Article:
Smooth Sailing for the Wealth Industry? Not Quite
If you think the wealth management business has emerged from the shadow cast by the 2008 meltdown, you’ve got another think coming, Aite Group says in a report called “New Realities in Wealth Management: Market on the Rebound?”
The research and consulting firm says higher net new-money inflows last year — thanks mainly to a resurgent stock market and the return of some sideline assets — have helped wealth management companies regain precrisis asset levels and signal a return to better times in “recent quarterly results.”
But Aite cautions that this improvement “still relies heavily on external factors” — principally stimulus from the Federal Reserve. This past spring, Fed chairman Ben Bernanke had only to say that the U.S. central bank’s quantitative-easing program would eventually end to send stocks into a short bout of volatility like the topsy-turvy market action that held sway the first three years after the financial crisis. Meanwhile, possible regulatory changes — especially extending a strong and unambiguous fiduciary standard to securities brokers — could “substantially alter the rules of the game” and favor RIAs over brokerages, says Aite.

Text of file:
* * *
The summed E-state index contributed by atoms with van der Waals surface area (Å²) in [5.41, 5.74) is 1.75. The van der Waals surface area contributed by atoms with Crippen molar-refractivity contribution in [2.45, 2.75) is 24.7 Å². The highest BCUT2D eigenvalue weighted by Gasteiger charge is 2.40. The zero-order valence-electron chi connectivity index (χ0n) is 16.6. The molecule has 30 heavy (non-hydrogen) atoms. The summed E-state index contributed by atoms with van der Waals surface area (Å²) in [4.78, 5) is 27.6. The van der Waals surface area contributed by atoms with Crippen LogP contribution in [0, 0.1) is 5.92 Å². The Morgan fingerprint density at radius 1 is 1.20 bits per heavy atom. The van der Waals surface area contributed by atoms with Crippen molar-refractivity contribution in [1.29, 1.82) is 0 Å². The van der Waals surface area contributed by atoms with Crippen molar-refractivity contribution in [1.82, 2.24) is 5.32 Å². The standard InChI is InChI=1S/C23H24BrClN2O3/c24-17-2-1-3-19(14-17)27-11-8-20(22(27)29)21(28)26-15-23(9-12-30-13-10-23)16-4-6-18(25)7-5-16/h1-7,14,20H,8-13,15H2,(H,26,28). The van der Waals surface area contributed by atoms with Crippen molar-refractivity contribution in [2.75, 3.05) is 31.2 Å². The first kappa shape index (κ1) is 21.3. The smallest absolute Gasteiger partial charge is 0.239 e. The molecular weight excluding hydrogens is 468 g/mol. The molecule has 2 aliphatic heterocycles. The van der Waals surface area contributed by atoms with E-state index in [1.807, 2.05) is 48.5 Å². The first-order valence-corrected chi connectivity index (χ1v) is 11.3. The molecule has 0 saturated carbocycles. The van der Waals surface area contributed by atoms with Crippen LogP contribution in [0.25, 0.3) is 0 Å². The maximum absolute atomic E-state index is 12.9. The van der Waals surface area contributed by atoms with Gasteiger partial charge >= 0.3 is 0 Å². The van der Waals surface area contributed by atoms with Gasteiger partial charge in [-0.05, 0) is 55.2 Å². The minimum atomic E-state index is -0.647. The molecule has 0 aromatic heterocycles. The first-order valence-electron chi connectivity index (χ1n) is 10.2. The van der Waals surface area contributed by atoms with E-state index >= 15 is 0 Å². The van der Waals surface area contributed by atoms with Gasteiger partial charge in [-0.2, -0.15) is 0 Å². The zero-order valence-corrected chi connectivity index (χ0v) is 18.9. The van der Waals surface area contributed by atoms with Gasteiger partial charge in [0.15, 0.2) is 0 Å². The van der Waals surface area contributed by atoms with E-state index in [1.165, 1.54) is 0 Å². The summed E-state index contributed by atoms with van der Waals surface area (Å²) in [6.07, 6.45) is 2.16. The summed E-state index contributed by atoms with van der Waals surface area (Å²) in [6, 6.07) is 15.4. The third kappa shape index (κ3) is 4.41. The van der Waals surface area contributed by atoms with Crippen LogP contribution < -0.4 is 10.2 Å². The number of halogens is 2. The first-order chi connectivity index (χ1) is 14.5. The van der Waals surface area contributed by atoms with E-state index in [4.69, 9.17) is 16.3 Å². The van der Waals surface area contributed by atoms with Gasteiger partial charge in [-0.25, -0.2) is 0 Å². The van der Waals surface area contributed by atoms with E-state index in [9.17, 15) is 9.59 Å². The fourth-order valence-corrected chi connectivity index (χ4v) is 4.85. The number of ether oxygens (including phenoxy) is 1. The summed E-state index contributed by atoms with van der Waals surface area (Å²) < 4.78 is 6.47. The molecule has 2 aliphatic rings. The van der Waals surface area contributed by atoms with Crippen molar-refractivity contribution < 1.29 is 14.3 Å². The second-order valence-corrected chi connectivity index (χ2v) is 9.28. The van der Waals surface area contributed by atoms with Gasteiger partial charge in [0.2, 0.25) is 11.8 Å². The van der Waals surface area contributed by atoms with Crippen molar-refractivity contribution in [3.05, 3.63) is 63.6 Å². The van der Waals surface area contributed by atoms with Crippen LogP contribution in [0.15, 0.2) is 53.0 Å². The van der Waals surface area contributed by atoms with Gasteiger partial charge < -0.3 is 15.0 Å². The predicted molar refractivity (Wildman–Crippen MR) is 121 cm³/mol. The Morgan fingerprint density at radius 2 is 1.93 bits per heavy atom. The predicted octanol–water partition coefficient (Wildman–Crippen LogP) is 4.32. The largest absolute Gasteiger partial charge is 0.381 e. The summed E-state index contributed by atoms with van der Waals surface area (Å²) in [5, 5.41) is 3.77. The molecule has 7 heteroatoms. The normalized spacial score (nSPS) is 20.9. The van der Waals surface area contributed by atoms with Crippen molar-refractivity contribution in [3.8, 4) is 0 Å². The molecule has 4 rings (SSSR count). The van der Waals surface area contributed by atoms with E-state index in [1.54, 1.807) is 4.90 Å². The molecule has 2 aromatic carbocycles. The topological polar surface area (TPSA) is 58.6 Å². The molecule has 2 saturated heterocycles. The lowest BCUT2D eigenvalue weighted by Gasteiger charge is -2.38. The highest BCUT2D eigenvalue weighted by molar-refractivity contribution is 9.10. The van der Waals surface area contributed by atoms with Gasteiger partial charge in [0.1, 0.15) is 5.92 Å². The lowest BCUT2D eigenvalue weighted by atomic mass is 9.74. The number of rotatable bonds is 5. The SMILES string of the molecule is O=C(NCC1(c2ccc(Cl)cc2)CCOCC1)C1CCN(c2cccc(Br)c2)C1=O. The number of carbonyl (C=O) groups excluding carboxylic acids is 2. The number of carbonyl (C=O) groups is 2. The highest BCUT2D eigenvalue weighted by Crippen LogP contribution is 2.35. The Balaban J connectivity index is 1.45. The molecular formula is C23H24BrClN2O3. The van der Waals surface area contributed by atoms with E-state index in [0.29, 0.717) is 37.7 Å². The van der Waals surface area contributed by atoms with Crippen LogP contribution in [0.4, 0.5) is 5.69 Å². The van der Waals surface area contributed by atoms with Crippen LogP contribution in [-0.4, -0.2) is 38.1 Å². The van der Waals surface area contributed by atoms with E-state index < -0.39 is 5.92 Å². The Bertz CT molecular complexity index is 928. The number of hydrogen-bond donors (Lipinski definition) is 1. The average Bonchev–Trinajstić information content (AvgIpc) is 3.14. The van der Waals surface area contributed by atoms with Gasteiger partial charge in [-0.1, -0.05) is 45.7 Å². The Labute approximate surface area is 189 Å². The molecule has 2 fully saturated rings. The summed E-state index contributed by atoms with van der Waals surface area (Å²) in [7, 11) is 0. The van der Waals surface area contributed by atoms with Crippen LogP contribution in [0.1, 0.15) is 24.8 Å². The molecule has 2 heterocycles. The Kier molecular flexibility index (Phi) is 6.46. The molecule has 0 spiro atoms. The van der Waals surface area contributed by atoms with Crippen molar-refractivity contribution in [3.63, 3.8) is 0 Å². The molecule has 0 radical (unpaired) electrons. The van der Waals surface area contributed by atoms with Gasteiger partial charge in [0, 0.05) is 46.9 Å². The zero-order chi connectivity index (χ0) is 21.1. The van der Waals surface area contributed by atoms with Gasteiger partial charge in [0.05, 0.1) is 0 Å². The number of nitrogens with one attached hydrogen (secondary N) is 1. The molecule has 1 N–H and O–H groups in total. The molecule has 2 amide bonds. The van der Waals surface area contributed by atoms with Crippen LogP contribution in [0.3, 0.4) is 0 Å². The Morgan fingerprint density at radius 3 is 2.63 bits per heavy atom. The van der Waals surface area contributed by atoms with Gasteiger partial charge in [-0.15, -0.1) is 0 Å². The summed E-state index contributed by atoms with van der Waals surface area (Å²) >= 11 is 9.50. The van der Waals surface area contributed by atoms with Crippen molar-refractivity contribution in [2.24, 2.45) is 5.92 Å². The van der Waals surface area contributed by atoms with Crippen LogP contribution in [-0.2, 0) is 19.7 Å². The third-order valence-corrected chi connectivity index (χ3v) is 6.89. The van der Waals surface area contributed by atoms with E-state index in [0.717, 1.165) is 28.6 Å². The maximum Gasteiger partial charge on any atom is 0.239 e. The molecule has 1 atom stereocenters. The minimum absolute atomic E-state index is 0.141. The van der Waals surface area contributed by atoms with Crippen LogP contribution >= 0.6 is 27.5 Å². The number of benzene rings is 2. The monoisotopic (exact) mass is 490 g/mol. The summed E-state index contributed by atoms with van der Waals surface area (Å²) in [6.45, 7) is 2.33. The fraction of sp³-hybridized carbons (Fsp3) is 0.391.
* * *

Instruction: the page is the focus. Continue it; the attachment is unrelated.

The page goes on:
In fact, Aite says 2012 asset levels in wealth management channels points to accelerated growth for independent RIAs. These firms saw a 0.9% year-over-year increase last year, up from a gain of 0.3% in 2011, to account for 13% of U.S. wealth management assets. In contrast, the retail-brokerage arms of Morgan Stanley, Bank of America, Wells Fargo and UBS — which manage 37% of U.S. wealth management assets — together saw assets dip by 7% in 2012, the same rate of decline Aite recorded for these wirehouses in 2011. Other brokerages saw declines last year in the 0.2%-to-0.3% range.